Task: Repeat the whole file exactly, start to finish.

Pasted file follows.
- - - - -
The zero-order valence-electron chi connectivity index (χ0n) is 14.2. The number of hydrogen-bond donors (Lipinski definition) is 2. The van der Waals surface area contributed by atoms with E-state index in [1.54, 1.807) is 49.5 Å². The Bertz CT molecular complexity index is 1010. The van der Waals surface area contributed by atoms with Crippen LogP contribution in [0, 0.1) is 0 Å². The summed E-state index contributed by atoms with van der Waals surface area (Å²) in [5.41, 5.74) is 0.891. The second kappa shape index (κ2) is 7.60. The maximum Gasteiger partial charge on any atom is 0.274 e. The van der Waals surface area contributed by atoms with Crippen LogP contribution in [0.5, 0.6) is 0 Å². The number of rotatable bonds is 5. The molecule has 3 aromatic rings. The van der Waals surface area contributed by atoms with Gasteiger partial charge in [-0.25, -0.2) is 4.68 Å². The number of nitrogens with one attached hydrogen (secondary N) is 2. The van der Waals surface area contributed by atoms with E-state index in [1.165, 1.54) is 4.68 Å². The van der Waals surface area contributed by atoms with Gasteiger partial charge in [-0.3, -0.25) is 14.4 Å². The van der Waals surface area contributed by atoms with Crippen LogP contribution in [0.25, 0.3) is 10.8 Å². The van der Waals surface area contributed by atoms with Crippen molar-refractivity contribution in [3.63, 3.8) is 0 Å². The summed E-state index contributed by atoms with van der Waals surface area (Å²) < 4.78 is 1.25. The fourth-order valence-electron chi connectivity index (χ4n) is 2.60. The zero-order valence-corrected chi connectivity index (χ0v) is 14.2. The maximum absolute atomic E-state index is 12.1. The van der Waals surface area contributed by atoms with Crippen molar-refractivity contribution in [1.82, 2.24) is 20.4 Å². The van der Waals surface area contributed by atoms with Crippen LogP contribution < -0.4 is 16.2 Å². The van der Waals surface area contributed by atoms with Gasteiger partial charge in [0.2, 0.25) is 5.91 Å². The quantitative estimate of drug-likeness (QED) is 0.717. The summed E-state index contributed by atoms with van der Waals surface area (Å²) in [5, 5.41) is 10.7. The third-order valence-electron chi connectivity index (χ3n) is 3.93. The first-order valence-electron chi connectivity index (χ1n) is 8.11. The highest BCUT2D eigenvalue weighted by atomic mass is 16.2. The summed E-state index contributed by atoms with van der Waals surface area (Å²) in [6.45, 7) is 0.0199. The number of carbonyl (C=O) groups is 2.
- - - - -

The zero-order valence-electron chi connectivity index (χ0n) is 14.2. The number of hydrogen-bond donors (Lipinski definition) is 2. The van der Waals surface area contributed by atoms with E-state index in [1.54, 1.807) is 49.5 Å². The Bertz CT molecular complexity index is 1010. The van der Waals surface area contributed by atoms with Crippen LogP contribution in [0, 0.1) is 0 Å². The summed E-state index contributed by atoms with van der Waals surface area (Å²) in [5.41, 5.74) is 0.891. The second kappa shape index (κ2) is 7.60. The maximum Gasteiger partial charge on any atom is 0.274 e. The van der Waals surface area contributed by atoms with Crippen LogP contribution in [0.5, 0.6) is 0 Å². The number of rotatable bonds is 5. The molecule has 3 aromatic rings. The van der Waals surface area contributed by atoms with Gasteiger partial charge in [-0.25, -0.2) is 4.68 Å². The number of nitrogens with one attached hydrogen (secondary N) is 2. The van der Waals surface area contributed by atoms with E-state index in [1.165, 1.54) is 4.68 Å². The van der Waals surface area contributed by atoms with Gasteiger partial charge in [-0.3, -0.25) is 14.4 Å². The van der Waals surface area contributed by atoms with Crippen LogP contribution in [0.25, 0.3) is 10.8 Å². The van der Waals surface area contributed by atoms with Crippen molar-refractivity contribution in [3.63, 3.8) is 0 Å². The summed E-state index contributed by atoms with van der Waals surface area (Å²) < 4.78 is 1.25. The fourth-order valence-electron chi connectivity index (χ4n) is 2.60. The zero-order valence-corrected chi connectivity index (χ0v) is 14.2. The maximum absolute atomic E-state index is 12.1. The van der Waals surface area contributed by atoms with Crippen molar-refractivity contribution in [1.82, 2.24) is 20.4 Å². The van der Waals surface area contributed by atoms with Crippen LogP contribution < -0.4 is 16.2 Å². The van der Waals surface area contributed by atoms with Gasteiger partial charge in [0.2, 0.25) is 5.91 Å². The quantitative estimate of drug-likeness (QED) is 0.717. The summed E-state index contributed by atoms with van der Waals surface area (Å²) in [5, 5.41) is 10.7. The third-order valence-electron chi connectivity index (χ3n) is 3.93. The first-order valence-electron chi connectivity index (χ1n) is 8.11. The highest BCUT2D eigenvalue weighted by atomic mass is 16.2. The summed E-state index contributed by atoms with van der Waals surface area (Å²) in [6.45, 7) is 0.0199. The number of carbonyl (C=O) groups is 2.